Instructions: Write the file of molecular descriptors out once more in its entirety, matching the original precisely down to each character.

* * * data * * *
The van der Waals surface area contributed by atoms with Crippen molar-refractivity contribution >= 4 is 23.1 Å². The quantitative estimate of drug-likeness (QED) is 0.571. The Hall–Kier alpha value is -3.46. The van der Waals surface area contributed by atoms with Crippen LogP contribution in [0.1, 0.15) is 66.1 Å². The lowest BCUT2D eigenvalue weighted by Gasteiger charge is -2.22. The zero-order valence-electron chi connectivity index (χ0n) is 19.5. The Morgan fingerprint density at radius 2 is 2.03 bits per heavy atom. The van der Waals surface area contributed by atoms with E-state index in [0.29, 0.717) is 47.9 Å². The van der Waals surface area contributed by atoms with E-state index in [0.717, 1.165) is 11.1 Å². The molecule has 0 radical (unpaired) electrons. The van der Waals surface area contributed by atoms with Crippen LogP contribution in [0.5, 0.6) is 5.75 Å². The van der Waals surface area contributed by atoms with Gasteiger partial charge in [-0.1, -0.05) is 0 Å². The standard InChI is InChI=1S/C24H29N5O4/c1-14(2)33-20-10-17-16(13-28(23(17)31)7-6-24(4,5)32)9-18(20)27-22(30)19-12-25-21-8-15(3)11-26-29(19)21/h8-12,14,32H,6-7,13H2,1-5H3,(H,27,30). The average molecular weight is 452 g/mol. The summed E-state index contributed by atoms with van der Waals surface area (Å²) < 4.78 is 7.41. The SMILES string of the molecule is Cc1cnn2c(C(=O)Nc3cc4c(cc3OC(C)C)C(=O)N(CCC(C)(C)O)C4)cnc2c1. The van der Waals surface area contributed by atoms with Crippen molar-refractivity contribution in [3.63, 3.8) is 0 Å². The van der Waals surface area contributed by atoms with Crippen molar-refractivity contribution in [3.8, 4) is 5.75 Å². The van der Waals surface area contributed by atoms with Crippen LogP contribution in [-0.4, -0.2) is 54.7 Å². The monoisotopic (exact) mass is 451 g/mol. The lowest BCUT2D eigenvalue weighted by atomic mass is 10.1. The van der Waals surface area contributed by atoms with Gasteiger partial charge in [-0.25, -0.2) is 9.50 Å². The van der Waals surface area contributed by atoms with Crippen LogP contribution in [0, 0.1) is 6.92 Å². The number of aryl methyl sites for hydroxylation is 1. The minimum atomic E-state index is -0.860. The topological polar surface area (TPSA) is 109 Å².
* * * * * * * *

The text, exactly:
The van der Waals surface area contributed by atoms with Crippen molar-refractivity contribution >= 4 is 23.1 Å². The quantitative estimate of drug-likeness (QED) is 0.571. The Hall–Kier alpha value is -3.46. The van der Waals surface area contributed by atoms with Crippen LogP contribution in [0.1, 0.15) is 66.1 Å². The lowest BCUT2D eigenvalue weighted by Gasteiger charge is -2.22. The zero-order valence-electron chi connectivity index (χ0n) is 19.5. The Morgan fingerprint density at radius 2 is 2.03 bits per heavy atom. The van der Waals surface area contributed by atoms with E-state index in [0.29, 0.717) is 47.9 Å². The van der Waals surface area contributed by atoms with E-state index in [0.717, 1.165) is 11.1 Å². The molecule has 0 radical (unpaired) electrons. The van der Waals surface area contributed by atoms with Crippen LogP contribution in [0.5, 0.6) is 5.75 Å². The van der Waals surface area contributed by atoms with Gasteiger partial charge in [-0.1, -0.05) is 0 Å². The standard InChI is InChI=1S/C24H29N5O4/c1-14(2)33-20-10-17-16(13-28(23(17)31)7-6-24(4,5)32)9-18(20)27-22(30)19-12-25-21-8-15(3)11-26-29(19)21/h8-12,14,32H,6-7,13H2,1-5H3,(H,27,30). The average molecular weight is 452 g/mol. The summed E-state index contributed by atoms with van der Waals surface area (Å²) < 4.78 is 7.41. The SMILES string of the molecule is Cc1cnn2c(C(=O)Nc3cc4c(cc3OC(C)C)C(=O)N(CCC(C)(C)O)C4)cnc2c1. The van der Waals surface area contributed by atoms with Crippen molar-refractivity contribution in [3.63, 3.8) is 0 Å². The van der Waals surface area contributed by atoms with Crippen molar-refractivity contribution in [3.8, 4) is 5.75 Å². The van der Waals surface area contributed by atoms with Crippen LogP contribution in [-0.4, -0.2) is 54.7 Å². The monoisotopic (exact) mass is 451 g/mol. The lowest BCUT2D eigenvalue weighted by atomic mass is 10.1. The van der Waals surface area contributed by atoms with Gasteiger partial charge in [-0.25, -0.2) is 9.50 Å². The van der Waals surface area contributed by atoms with Crippen LogP contribution in [0, 0.1) is 6.92 Å². The number of aryl methyl sites for hydroxylation is 1. The minimum atomic E-state index is -0.860. The topological polar surface area (TPSA) is 109 Å².